pp160 ISBN 0571228836
The delight of this short book is its ability to range from one subject to the next all in the name of music. So, Edinburgh-born Tomes, a pianist who specialises in chamber music, may alight one minute on the importance of being in a group; the next, on the recent phenomenon of councils playing classical music in late night shopping centres to deter teenagers from hanging around (classical music isn’t ‘cool’). She’s amusing too on how parents’ early delight that their little treasure has a musical talent transforms years later into acute anxiety that Mozart junior might actually be considering making a career out of being a musician, instead of investment banking. In short, this is an entertaining but informative look at the world of the classical music performer, and if Tomes can’t help sounding like a fuddyduddy Mum, occasionally railing against tunes with no melody, she balances it with an acerbic summation of the financial life of the freelance musician. Unsurprisingly, it’s none too lucrative.
The Singin Lass: Selected Works of Marion Angus
Edited by Aimee Chalmers
Aimee Chalmers doesn’t have to make a case for the visibility of Marion Angus’s poetry. Work like ‘Alas! Poor Queen’ (about the death of Mary, Queen of Scots; see its haunting lines, “Of the dancing feet grown still, The blinded eyes – Queens should be cold and wise, And she loved little things”), included in this volume of poetry and prose, speaks for itself. But how easy it is for a life to disappear! Chalmers resists the temptation among literary biographers to skim over lives with little passion in them. If only, you can hear them thinking, Angus had had an affair with Hugh MacDiarmid instead of critiquing his poetry. Chalmers works hard to show the worth of recording a life lived according to duty and Christian principles. Sadly, on its own, it doesn’t make for an exciting read. One minister commented that Angus was considered “one of the most unconventional people in Arbroath”. How far would a woman have to go to be unconventional in Arbroath in the early twentieth century? “Smoking and riding a bicycle” is the answer. A full biography, exploring Angus’s social and literary context in detail, could be interesting. If a publisher one day commissions that biography, hopefully Chalmers will write it.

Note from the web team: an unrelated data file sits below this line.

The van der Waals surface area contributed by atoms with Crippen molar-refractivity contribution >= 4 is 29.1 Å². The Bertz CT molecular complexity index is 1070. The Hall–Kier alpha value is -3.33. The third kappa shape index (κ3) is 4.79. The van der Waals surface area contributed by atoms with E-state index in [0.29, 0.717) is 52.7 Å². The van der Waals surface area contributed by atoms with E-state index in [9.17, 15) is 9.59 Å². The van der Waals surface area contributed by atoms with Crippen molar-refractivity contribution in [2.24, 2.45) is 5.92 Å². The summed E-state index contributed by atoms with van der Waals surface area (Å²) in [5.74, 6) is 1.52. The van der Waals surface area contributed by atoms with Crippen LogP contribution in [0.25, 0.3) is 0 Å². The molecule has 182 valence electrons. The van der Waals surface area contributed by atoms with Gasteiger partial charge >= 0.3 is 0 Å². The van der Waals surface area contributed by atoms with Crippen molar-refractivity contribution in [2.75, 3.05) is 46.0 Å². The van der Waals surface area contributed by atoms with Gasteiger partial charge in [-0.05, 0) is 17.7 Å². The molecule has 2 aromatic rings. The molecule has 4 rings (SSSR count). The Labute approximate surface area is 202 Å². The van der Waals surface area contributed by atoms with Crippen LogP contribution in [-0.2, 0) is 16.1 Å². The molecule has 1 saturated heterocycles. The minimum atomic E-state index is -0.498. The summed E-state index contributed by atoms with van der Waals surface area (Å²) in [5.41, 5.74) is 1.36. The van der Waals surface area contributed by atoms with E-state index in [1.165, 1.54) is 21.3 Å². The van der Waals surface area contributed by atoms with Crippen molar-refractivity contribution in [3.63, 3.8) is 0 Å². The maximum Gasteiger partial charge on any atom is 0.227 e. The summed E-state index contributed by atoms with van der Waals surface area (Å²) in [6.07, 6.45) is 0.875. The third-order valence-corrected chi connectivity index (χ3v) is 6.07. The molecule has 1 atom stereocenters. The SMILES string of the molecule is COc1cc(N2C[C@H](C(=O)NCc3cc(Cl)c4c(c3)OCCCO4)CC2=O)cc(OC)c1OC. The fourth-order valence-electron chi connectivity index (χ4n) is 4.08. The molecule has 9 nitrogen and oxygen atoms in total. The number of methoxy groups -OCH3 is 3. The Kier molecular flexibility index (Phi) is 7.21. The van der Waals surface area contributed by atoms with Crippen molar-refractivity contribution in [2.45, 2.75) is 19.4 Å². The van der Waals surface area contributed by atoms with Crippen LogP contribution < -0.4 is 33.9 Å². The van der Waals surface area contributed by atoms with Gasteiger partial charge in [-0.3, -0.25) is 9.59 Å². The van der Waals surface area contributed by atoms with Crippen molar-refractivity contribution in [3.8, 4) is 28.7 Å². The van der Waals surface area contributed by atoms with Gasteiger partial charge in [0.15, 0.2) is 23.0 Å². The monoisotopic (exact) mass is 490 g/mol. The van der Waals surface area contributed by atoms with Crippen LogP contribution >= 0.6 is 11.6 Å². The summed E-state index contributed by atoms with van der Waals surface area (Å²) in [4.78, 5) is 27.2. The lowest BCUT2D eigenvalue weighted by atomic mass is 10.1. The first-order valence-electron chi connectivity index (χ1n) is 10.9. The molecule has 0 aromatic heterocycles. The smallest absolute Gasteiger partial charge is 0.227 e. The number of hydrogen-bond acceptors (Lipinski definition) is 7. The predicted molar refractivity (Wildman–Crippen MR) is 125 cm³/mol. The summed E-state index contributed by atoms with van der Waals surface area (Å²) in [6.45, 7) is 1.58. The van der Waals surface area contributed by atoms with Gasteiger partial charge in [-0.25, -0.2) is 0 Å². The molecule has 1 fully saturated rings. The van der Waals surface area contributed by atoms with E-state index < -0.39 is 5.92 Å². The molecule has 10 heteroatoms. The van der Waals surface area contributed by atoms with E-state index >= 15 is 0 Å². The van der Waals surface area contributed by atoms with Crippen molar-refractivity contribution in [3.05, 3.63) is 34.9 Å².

LUATH PRESS, £7.99
pp64 ISBN 190522270X
Niven’s ‘A Drunk Wumman Sittin Oan A Thistle’ is the longest poem in this re-issued collection, and, in its parodying of MacDiarmid, one of its most mischievous (“Could ye jist hae seen the history books if Rabbie wis a lass?/She’d o fun herself wi child, cut aff at the first pass”). On the whole Stravaigin is an enjoyable collection. Political poems about the legacy of the Holocaust and the erosion of cultural roots, even the new Parliament, sit side-by-side with humorous takes on the traditional place of women in Scottish society. For example, in ‘Devorgilla’s Legacy’, Devorgilla being the devoted thirteenth-century wife of John Balliol, who carried his embalmed heart with her always, she mocks “Wouldn’t be allowed now/ Even a bit of ash is suspect/Folk would say/ ‘Get a life’”. Niven looks both inwards as well as out: into Scotland’s history (from ‘We Had No Zip Codes In Glasgow’: “In this wee land of postcodes, shires/ and Scottish banknotes/our currency was void”), and out to its future. She ranges impressively and with ease from the rural to the urban and back again, from Scots to English, to warn us, ultimately, and with a hint of danger, “Scotland, like Orpheus, you mustn’t look back”.